Career Changes, Hurdles And A Few Life Lessons Along The Way

Within the past 12 years or so, I have made a shift from a general podiatry practice to a specialized wound management and limb preservation practice, which has been marked by a series of highs and lows.

No doubt that if you have been in practice for any amount of time, you have experienced your own issues that have made you stronger, wiser and better at your craft.

In last month’s blog (see http://tinyurl.com/8lz6fgp ), I touched on the experience of the Centers for Medicare and Medicaid Services’ (CMS) examination of my practice under a focused pre-payment review for a little less than year and a half.

I will never forget receiving the first contact from CMS right before Thanksgiving in 2009. I had a flood of emotions, which not only ruined the holiday, but also created a cloud of uncertainty that tested my belief in my abilities. It made me question whether I had made the right decision to follow the career path.

In addition to the challenges of dealing with CMS, the past several years have also taken my professional and personal journey into the world of volunteerism. The Save A Leg, Save A Life (SALSAL) Foundation has grown from a local lunch-and-learn group into an organization of 60 chapters across the country. As miserable as the dealings with the CMS pre-payment review were, I can associate mostly positives with SALSAL.

I am not claiming that the transition from full-time practice to running a non-profit organization has been easy. It has been very consuming. Honestly, on paper, creating and growing the organization has been the most irrational thing I have ever done.

The time, energy and resources I have invested into SALSAL have revealed several commonalities similar to establishing a practice. This effort has lead to success, but much more work lays ahead before I can appreciate any real satisfaction.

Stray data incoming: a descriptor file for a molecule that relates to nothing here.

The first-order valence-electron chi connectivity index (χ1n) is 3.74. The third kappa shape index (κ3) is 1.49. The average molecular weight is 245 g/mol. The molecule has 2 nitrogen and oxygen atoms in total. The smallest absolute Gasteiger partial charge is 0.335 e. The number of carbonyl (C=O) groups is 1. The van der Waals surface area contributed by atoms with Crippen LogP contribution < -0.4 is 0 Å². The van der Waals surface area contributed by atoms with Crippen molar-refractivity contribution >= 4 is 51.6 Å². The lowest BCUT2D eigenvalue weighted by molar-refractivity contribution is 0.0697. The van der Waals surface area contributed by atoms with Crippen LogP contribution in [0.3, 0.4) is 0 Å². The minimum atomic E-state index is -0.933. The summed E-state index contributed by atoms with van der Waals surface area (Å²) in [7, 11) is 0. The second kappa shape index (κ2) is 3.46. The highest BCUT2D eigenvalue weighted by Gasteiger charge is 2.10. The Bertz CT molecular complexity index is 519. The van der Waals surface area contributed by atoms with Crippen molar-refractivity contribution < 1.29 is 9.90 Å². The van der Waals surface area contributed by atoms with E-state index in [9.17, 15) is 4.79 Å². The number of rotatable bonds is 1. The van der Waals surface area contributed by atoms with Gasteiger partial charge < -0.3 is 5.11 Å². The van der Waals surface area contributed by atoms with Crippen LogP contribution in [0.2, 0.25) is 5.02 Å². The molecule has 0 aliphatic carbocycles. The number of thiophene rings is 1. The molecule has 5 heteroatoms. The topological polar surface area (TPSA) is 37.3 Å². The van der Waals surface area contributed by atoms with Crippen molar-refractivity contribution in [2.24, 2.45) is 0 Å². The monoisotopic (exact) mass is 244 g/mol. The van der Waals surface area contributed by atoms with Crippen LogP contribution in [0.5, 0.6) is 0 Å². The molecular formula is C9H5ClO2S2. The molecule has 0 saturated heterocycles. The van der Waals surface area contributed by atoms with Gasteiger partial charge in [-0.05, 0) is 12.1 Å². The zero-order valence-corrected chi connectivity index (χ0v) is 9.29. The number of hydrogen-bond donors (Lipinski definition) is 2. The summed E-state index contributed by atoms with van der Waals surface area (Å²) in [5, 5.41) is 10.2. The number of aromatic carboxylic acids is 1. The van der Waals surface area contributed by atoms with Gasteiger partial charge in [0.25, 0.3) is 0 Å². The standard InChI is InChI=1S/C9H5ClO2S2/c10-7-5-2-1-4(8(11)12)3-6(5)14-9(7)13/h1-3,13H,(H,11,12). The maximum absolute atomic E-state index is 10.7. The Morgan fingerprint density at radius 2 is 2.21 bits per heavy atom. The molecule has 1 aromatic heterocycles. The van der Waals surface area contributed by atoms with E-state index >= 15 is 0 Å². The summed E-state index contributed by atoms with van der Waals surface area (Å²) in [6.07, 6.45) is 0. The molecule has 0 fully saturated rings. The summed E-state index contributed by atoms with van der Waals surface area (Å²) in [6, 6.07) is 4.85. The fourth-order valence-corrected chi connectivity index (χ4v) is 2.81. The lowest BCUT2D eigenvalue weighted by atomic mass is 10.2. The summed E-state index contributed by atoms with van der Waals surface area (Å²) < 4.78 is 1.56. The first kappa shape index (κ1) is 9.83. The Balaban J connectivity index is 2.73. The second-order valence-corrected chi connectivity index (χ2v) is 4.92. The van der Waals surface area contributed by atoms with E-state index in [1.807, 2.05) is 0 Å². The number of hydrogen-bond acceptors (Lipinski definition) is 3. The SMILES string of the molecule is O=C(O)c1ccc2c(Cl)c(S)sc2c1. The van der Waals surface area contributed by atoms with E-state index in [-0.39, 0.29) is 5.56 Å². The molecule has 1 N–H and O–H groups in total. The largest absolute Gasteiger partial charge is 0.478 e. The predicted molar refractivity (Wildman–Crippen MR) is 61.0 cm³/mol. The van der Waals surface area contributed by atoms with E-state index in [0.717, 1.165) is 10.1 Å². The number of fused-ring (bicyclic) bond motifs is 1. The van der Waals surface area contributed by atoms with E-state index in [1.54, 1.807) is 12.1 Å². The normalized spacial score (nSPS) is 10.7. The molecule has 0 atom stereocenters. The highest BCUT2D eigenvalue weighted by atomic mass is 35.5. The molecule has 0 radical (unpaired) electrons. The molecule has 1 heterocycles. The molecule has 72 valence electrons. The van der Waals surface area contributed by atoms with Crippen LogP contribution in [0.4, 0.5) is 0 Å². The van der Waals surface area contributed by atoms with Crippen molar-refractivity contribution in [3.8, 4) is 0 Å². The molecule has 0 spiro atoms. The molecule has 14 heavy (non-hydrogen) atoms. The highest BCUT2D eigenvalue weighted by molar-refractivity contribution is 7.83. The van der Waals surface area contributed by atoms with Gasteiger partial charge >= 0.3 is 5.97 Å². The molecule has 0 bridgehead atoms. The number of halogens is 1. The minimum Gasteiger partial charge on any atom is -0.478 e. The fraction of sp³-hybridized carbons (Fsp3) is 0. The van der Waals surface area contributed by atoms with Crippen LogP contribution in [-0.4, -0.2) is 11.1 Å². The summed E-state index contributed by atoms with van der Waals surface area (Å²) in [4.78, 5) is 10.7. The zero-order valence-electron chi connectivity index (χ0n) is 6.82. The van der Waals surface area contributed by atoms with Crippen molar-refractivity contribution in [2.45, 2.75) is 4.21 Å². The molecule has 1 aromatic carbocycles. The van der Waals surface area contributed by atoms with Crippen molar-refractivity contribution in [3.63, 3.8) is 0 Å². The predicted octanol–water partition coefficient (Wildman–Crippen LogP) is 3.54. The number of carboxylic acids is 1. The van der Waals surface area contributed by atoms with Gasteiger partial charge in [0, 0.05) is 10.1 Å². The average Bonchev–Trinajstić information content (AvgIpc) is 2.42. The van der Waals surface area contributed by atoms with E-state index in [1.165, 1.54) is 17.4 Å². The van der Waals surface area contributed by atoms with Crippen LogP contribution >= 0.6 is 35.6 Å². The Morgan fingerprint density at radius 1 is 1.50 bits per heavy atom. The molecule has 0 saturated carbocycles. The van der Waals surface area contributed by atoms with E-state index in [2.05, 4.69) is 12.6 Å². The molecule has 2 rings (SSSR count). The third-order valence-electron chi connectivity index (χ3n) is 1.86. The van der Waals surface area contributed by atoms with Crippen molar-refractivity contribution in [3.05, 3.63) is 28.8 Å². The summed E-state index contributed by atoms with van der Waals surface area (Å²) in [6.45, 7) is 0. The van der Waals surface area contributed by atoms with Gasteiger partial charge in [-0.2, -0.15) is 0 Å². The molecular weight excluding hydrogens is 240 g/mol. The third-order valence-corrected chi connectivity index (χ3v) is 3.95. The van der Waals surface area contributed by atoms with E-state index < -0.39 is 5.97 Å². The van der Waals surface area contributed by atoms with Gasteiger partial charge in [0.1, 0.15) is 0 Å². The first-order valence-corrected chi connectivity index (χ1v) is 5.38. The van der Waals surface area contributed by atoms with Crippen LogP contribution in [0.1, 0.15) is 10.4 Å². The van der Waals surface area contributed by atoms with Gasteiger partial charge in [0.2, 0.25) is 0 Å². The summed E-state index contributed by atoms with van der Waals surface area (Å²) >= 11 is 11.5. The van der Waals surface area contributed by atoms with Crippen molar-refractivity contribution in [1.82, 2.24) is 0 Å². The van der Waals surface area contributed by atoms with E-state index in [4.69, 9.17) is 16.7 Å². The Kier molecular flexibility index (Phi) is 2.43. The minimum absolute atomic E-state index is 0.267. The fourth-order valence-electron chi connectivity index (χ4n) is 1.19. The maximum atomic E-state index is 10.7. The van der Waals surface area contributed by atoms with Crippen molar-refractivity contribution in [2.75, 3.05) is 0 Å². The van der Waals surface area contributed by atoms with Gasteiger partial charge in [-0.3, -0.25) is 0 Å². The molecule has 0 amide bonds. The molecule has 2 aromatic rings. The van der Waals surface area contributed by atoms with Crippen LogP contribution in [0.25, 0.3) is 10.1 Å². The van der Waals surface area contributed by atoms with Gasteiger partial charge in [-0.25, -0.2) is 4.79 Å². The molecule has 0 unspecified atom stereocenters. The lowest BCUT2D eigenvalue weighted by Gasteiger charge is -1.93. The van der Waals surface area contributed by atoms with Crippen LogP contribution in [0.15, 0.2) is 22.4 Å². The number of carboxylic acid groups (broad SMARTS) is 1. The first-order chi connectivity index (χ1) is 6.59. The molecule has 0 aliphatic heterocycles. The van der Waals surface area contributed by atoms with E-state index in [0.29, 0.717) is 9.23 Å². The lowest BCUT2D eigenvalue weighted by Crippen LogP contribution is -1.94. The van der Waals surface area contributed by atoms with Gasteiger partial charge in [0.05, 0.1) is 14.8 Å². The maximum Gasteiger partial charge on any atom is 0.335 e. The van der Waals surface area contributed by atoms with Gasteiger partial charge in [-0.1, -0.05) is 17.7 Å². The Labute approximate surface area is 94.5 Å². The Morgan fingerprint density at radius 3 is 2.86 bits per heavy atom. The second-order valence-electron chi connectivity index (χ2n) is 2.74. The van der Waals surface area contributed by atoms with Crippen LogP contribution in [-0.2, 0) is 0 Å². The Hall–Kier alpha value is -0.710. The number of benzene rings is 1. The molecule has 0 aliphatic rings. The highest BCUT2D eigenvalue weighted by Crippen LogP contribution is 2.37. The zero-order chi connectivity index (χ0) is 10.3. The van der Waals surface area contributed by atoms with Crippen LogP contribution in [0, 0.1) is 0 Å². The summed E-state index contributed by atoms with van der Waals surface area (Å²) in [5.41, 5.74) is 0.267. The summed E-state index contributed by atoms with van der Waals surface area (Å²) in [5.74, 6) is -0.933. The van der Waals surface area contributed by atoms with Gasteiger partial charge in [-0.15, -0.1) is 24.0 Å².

I would like to share some thoughts that I have applied along the way. Hopefully, my journey is nowhere near the end. There is much yet to accomplish. However, this time of year should be one of reflection and thanks as well as a time to share our blessings with others.

Here are a few tips for success for my loyal blog readers and wound care providers, especially the younger practitioners and students. I share these with you in the hope that you will use your wealth of talents to better serve your patients, loved ones and yourself.

1. Failure is not an option. You will run into setbacks along the way. However, when setbacks occur, pick yourself up and keep moving forward. If you make a couple mistakes, forgive yourself. Do not dwell on what did not work. Analyze the problem and look to fix things. You must have a short memory on the days that don’t work out as planned. Use your experiences to guide your belief that the setback only makes you better and wiser.

2. Do not be afraid to go beyond a personal comfort level. There is a difference between risk and recklessness. Risk is taking action when you have done proper analysis and worked to push the odds in your favor. You cannot completely eliminate risk when stakes are higher but you can reduce risk with due diligence. The rewards of going beyond your comfort level may bring even greater rewards than you could have ever imagined.

3. Don’t be afraid to ask for help. This is not a sign of weakness. It is actually a sign of strength. Who among us has all the answers? When you achieve success, you honor and share with those who helped convert your aspirations and goals into reality. When it comes to patient care, this is especially important as patients’ fate is in your hands. Knowing when to consult with others is critical to better outcomes. There is also the opportunity to learn and share with others.

4. Don’t worry so much about what others think and don’t waste time concerning yourself with what your colleagues are accomplishing. Life is hard enough. We are all blessed with certain talents. Discovering what we are good at is half the battle. When you apply those talents, you will open many doors. Be happy for the achievements of your colleagues. Don’t mistake activity for achievement as legendary basketball Coach John Wooden stated. He also stated: “Plan your work and work your plan.”

5. Time is love. When you share of your time, whether at work, with friends or at home, it is an expression of love. None of us is perfect and the older I get, the more I appreciate the people I have met along the way. My appreciation and affection looks beyond their imperfection and flaws.

Final Thoughts

Enjoy each day. Do not let the focus of achieving your goals blind you. Enjoy the journey and the people you meet along the way. In the words of Winston Churchill, “We make a living by what we get but make a life by what we give.”

I am sure you have many patients who would express their thanks to you if they could. For every one who has said “thank you,” certainly there are many others who were unable to for any number of reasons. Therefore, by proxy and on their behalf, I thank you for all you do.
Enjoy the ride. Include your family and friends. Share, love and give thanks.



Briansays: October 30, 2012 at 9:44 am

Very well written. Thank you.

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